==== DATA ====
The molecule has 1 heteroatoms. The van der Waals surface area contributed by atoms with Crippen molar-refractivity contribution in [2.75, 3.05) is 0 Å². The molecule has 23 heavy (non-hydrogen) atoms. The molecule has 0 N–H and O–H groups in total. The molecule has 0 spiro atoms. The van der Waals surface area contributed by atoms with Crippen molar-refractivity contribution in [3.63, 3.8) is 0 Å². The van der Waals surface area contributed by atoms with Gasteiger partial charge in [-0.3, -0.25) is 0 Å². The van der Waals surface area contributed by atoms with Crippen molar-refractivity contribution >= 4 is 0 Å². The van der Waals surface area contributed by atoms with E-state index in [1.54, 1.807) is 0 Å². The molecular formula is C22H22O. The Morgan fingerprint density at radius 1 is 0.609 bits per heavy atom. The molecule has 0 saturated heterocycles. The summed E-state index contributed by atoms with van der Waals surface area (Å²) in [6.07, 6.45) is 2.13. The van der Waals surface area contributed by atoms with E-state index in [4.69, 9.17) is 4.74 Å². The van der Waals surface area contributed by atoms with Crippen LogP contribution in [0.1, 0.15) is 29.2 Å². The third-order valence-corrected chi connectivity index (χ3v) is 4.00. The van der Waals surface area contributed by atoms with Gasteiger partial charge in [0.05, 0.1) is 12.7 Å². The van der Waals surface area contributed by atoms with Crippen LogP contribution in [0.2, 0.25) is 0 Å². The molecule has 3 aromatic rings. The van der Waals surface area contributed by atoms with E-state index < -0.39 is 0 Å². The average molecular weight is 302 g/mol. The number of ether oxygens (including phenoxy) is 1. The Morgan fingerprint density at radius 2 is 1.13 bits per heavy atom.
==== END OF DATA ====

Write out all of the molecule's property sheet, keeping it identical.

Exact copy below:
The molecule has 1 heteroatoms. The van der Waals surface area contributed by atoms with Crippen molar-refractivity contribution in [2.75, 3.05) is 0 Å². The molecule has 23 heavy (non-hydrogen) atoms. The molecule has 0 N–H and O–H groups in total. The molecule has 0 spiro atoms. The van der Waals surface area contributed by atoms with Crippen molar-refractivity contribution in [3.63, 3.8) is 0 Å². The van der Waals surface area contributed by atoms with Gasteiger partial charge in [-0.3, -0.25) is 0 Å². The van der Waals surface area contributed by atoms with Crippen molar-refractivity contribution >= 4 is 0 Å². The van der Waals surface area contributed by atoms with E-state index in [1.54, 1.807) is 0 Å². The molecular formula is C22H22O. The Morgan fingerprint density at radius 1 is 0.609 bits per heavy atom. The molecule has 0 saturated heterocycles. The summed E-state index contributed by atoms with van der Waals surface area (Å²) in [6.07, 6.45) is 2.13. The van der Waals surface area contributed by atoms with E-state index in [4.69, 9.17) is 4.74 Å². The van der Waals surface area contributed by atoms with Crippen LogP contribution in [0.1, 0.15) is 29.2 Å². The third-order valence-corrected chi connectivity index (χ3v) is 4.00. The van der Waals surface area contributed by atoms with Gasteiger partial charge in [0.05, 0.1) is 12.7 Å². The van der Waals surface area contributed by atoms with Crippen LogP contribution in [0.2, 0.25) is 0 Å². The molecule has 3 aromatic rings. The van der Waals surface area contributed by atoms with E-state index < -0.39 is 0 Å². The average molecular weight is 302 g/mol. The number of ether oxygens (including phenoxy) is 1. The Morgan fingerprint density at radius 2 is 1.13 bits per heavy atom.